"I ALWAYS remembered an album Ella Fitzgerald did with only the backing of pianist Ellis Larkins,” said Teddy Reig, the Roulette Records producer, in his 1990 memoir, Reminiscing in Tempo: The Life and Times of a Jazz Hustler. In 1961 he approached his label’s resident goddess, Sarah Vaughan, with a suggestion. Vaughan was known for her flamboyant vocal fantasias, enacted by pipes that could swoop from dusky lows to soprano highs. With all her technique, she could be like a child set loose in a toy store, trying to grab everything at once. Perhaps out of artistic purism, or perhaps because her orchestral albums were losing money, Reig made a request: “On this next album I want you to sing naked.”

“Are you losing your mind?”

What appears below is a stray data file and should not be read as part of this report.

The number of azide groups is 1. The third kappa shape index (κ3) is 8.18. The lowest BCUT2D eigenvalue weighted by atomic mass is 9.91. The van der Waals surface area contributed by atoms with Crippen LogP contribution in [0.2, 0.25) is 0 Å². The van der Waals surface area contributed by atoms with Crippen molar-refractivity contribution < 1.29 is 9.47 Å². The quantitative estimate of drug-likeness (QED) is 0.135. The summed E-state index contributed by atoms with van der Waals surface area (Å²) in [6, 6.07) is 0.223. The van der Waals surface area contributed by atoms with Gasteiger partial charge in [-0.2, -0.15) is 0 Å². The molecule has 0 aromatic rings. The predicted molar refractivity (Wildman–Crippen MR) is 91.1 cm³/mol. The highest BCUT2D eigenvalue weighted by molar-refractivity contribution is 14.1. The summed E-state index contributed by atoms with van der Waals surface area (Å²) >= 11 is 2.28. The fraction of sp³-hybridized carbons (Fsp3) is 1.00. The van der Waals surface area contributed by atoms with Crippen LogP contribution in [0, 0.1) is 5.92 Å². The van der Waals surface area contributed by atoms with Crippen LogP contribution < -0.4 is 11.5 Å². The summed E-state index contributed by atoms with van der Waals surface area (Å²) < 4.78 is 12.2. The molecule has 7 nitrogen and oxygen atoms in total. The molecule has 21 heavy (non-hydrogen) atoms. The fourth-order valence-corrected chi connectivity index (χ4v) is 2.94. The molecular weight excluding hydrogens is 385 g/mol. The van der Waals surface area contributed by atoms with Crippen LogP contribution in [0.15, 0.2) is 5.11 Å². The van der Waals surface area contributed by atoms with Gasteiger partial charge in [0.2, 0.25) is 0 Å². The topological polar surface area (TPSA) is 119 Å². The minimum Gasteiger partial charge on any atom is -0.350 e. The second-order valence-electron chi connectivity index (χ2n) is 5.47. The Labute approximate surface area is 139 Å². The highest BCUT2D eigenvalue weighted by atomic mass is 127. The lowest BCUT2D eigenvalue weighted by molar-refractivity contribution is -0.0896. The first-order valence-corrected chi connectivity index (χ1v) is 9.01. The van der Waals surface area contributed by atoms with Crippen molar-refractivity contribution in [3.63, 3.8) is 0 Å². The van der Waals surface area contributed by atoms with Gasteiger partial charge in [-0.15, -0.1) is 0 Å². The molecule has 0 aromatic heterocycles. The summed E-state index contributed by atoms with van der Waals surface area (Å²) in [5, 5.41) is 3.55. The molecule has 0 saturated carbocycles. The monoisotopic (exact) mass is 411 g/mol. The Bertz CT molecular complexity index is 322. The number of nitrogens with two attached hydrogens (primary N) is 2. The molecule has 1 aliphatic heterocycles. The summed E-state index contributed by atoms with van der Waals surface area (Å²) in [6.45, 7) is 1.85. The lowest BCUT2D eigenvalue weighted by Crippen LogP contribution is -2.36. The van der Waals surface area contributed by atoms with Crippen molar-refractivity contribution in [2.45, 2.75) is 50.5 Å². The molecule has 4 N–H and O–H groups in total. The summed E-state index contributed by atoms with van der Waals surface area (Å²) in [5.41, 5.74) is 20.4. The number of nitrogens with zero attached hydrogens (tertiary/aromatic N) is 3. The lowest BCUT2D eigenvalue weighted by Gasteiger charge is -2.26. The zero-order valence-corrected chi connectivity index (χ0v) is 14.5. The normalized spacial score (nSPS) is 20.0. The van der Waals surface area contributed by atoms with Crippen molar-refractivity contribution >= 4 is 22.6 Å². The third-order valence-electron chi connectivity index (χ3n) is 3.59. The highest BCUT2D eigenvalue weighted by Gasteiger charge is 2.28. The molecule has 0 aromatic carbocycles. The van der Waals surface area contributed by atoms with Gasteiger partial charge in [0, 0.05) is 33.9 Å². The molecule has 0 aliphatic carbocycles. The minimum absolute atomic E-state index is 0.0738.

“I just want you without all that jive noise,’ he explained. “Just you and a simple background – whatever you feel comfortable with.”

Thus came
After Hours, a piano-bass session and a rare exercise in minimalism for the Divine One. Sarah + 2 is its sequel. Vaughan recorded it in August 1962 in L.A., joined by guitarist Barney Kessel and bassist Joe Comfort. Kessel had toured the world with the all-star Jazz at the Philharmonic; flashily virtuosic as he was, he also proved a thoughtful accompanist for singers, and Vaughan had a ball with his witty playing. She brings out the funkiness in Baby Won’t You Please Come Home, Bessie Smith’s 1923 hit; and whispers Goodnight Sweetheart, the closing theme of the old Ray Noble dance band, as a cuddly tease. Her singing reaches a peak of beauty in Key Largo, the title song of a 1948 Humphrey Bogart thriller. In the ‘90s, that track showed up on a Honda Acura car commercial. Like the rest of Sarah + 2, it proved that Sassy could shed her crystal plumage and do what Reig wanted her to do: sing naked.